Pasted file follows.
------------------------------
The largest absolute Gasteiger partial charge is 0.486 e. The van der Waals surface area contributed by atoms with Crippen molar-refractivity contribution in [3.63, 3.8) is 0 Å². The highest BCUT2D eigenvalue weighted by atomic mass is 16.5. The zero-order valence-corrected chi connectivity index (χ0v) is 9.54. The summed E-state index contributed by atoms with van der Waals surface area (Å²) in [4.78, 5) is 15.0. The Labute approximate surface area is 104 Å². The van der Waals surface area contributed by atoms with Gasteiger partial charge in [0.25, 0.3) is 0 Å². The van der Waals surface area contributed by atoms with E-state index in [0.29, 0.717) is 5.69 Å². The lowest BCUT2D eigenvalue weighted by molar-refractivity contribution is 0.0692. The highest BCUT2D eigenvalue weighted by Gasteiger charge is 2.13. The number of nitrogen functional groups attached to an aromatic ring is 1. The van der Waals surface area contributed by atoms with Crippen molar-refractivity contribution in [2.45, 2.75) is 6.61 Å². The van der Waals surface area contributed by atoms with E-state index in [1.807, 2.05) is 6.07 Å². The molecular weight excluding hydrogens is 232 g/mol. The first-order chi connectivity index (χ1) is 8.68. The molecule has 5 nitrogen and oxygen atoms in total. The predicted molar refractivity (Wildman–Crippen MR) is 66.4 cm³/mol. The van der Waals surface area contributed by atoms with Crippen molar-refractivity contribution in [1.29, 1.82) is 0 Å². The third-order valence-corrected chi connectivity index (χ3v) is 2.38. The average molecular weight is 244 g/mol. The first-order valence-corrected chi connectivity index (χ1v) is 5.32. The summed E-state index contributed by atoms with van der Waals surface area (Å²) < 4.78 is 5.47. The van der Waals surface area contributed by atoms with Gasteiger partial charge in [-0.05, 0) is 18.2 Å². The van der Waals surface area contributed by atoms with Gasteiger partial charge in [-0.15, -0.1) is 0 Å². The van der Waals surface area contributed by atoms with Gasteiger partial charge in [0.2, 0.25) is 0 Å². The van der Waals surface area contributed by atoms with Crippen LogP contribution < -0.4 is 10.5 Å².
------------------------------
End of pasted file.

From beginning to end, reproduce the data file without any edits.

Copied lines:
The largest absolute Gasteiger partial charge is 0.486 e. The van der Waals surface area contributed by atoms with Crippen molar-refractivity contribution in [3.63, 3.8) is 0 Å². The highest BCUT2D eigenvalue weighted by atomic mass is 16.5. The zero-order valence-corrected chi connectivity index (χ0v) is 9.54. The summed E-state index contributed by atoms with van der Waals surface area (Å²) in [4.78, 5) is 15.0. The Labute approximate surface area is 104 Å². The van der Waals surface area contributed by atoms with Gasteiger partial charge in [0.25, 0.3) is 0 Å². The van der Waals surface area contributed by atoms with E-state index in [0.29, 0.717) is 5.69 Å². The lowest BCUT2D eigenvalue weighted by molar-refractivity contribution is 0.0692. The highest BCUT2D eigenvalue weighted by Gasteiger charge is 2.13. The number of nitrogen functional groups attached to an aromatic ring is 1. The van der Waals surface area contributed by atoms with Crippen molar-refractivity contribution in [2.45, 2.75) is 6.61 Å². The van der Waals surface area contributed by atoms with E-state index in [1.807, 2.05) is 6.07 Å². The molecular weight excluding hydrogens is 232 g/mol. The first-order chi connectivity index (χ1) is 8.68. The molecule has 5 nitrogen and oxygen atoms in total. The predicted molar refractivity (Wildman–Crippen MR) is 66.4 cm³/mol. The van der Waals surface area contributed by atoms with Crippen molar-refractivity contribution in [1.29, 1.82) is 0 Å². The third-order valence-corrected chi connectivity index (χ3v) is 2.38. The average molecular weight is 244 g/mol. The first-order valence-corrected chi connectivity index (χ1v) is 5.32. The summed E-state index contributed by atoms with van der Waals surface area (Å²) < 4.78 is 5.47. The van der Waals surface area contributed by atoms with Gasteiger partial charge in [-0.05, 0) is 18.2 Å². The van der Waals surface area contributed by atoms with Gasteiger partial charge in [-0.15, -0.1) is 0 Å². The van der Waals surface area contributed by atoms with Gasteiger partial charge in [0.2, 0.25) is 0 Å². The van der Waals surface area contributed by atoms with Crippen LogP contribution < -0.4 is 10.5 Å².